Reality television shows are popular mainly because it’s the theater of the unknown. This is doubly true of The Ultimate Fighter, a show in which its competitors don’t just get locked away from the outside world for six weeks, but have to fight each other to advance.
And when the cameras start rolling for season 20 of TUF, expect the ante to be upped considerably, as there will be no fights between future world-class operators and someone with a made for TV personality who made it into the competition because of a record built up against cupcakes. The 16 115-pound ladies who will get the call for the show are the best strawweights on the planet, making each fight tougher than the last.
That’s stressful enough, so as the days tick away until the start of filming in Las Vegas, each fighter tries to get whatever edge they can before moving into the fishbowl for a month and a half. And few, if any, have more positives already in her corner than Felice Herrig.
First, Herrig has been through this whole fighting reality show thing before as a cast member on 2007’s Fight Girls. Second, she is no stranger to the media attention that will engulf her and her peers before and after the show, as there is probably no female fighter not named Rousey, Tate, or Carano who has been in the spotlight more. Third? She can fight, and she’s doing everything possible to prepare for the most important moment in her career.
“I have been training since the day I got the phone call from (UFC president) Dana White,” said Herrig, who has reached deep into her pockets to get ready for TUF, spending on everything from flying training partners in to working with a sports psychologist. There are no stones being left unturned for the “Lil’ Bulldog,” who has also been getting plenty of good advice from her coach, UFC / WEC veteran Jeff Curran.
“He’s been telling me that it’s a whole new ballgame,” she said. “It’s not even just about the fight itself; it’s about the media and you have to be willing to do a lot more. I’m used to doing a lot of media before fights, but he’s telling me that I need to be prepared for it and I really need to step up my game now as far as training and everything. I’ve always been super dedicated, but he’s trying to push me to that next level because he knows that all the girls that are in the UFC are at the top of the division. It’s not like you just go in and have an easy fight. Every fight is going to be the hardest fight of your life.”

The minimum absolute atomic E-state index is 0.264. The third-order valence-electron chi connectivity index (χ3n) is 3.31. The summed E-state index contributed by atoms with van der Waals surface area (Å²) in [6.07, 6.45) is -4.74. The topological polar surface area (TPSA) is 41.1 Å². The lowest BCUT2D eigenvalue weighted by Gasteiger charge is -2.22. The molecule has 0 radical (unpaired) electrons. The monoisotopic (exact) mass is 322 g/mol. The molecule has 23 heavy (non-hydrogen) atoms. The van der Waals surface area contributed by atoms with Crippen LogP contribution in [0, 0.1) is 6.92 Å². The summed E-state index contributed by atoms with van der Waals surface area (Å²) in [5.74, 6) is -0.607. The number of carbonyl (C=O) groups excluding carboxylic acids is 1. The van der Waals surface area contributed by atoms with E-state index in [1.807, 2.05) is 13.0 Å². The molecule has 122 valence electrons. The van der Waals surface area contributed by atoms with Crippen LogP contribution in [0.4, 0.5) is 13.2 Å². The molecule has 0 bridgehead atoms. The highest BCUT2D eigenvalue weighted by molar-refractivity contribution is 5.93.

Daunting, yes. Knowing that to make it to the TUF 20 finals you have to fight and win three times, that’s even more so. But that’s what fighters like the 29-year-old Illinois native signed up for all those years ago – the opportunity to compete on the sport’s biggest stage. At times though, it looked like those opportunities would never materialize.
“I was ready to hang it up because I’ve been fighting for 13 years now and I wondered where this was going,” said Herrig. “You see these bigger girls getting all these opportunities, and you’re kind of like, is it ever going to be that way for me? Am I going to be past my prime by the time that opportunity does come? But I believe everything happens for a reason, and I’ve been on this path for a long time and I believe this is meant for me. As much as it’s hard, you don’t get any of the good rewards without having to go through all the struggles. So I’m embracing the struggle and the grind and I know that good, positive things are gonna come from it for me.”
And when the first eight TUF 20 competitors were selected (the other eight will be determined from the recent tryouts in Las Vegas), Herrig’s selection was a no-brainer. 23-5 as a kickboxer, with nine wins in 14 MMA bouts, including victories in four of her last five, she’s got the goods when it comes to fighting. As for marketability, she’s got that covered too, even if some assume that because she’s easy on the eyes, she can’t fight.